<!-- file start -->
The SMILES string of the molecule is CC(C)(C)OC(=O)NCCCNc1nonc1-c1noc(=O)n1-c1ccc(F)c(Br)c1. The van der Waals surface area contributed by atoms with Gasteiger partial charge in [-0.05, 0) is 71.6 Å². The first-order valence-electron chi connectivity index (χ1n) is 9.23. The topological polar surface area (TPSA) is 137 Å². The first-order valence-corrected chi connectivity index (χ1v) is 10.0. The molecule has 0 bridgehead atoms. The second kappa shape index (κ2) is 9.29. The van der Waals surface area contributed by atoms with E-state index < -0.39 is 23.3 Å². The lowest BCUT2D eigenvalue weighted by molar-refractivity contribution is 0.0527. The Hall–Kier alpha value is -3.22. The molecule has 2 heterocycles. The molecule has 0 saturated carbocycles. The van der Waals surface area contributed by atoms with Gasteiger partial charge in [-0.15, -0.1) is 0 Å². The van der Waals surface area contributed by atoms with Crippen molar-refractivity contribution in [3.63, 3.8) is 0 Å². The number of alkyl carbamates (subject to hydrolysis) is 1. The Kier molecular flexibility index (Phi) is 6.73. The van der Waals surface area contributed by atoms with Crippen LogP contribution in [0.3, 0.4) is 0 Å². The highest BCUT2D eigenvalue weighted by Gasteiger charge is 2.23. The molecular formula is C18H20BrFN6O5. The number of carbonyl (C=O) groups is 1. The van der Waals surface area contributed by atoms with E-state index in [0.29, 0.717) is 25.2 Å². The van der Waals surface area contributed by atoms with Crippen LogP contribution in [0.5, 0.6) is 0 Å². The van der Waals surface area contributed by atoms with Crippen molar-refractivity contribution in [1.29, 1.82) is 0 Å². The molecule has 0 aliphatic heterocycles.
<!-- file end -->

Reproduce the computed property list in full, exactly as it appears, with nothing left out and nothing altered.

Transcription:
The SMILES string of the molecule is CC(C)(C)OC(=O)NCCCNc1nonc1-c1noc(=O)n1-c1ccc(F)c(Br)c1. The van der Waals surface area contributed by atoms with Gasteiger partial charge in [-0.05, 0) is 71.6 Å². The first-order valence-electron chi connectivity index (χ1n) is 9.23. The topological polar surface area (TPSA) is 137 Å². The first-order valence-corrected chi connectivity index (χ1v) is 10.0. The molecule has 0 bridgehead atoms. The second kappa shape index (κ2) is 9.29. The van der Waals surface area contributed by atoms with E-state index < -0.39 is 23.3 Å². The lowest BCUT2D eigenvalue weighted by molar-refractivity contribution is 0.0527. The Hall–Kier alpha value is -3.22. The molecule has 2 heterocycles. The molecule has 0 saturated carbocycles. The van der Waals surface area contributed by atoms with Gasteiger partial charge in [-0.15, -0.1) is 0 Å². The van der Waals surface area contributed by atoms with Crippen molar-refractivity contribution in [3.63, 3.8) is 0 Å². The number of alkyl carbamates (subject to hydrolysis) is 1. The Kier molecular flexibility index (Phi) is 6.73. The van der Waals surface area contributed by atoms with Crippen LogP contribution in [0.3, 0.4) is 0 Å². The highest BCUT2D eigenvalue weighted by Gasteiger charge is 2.23. The molecular formula is C18H20BrFN6O5. The number of carbonyl (C=O) groups is 1. The van der Waals surface area contributed by atoms with E-state index in [0.29, 0.717) is 25.2 Å². The van der Waals surface area contributed by atoms with Crippen LogP contribution in [0.5, 0.6) is 0 Å². The van der Waals surface area contributed by atoms with Crippen molar-refractivity contribution in [1.29, 1.82) is 0 Å². The molecule has 0 aliphatic heterocycles.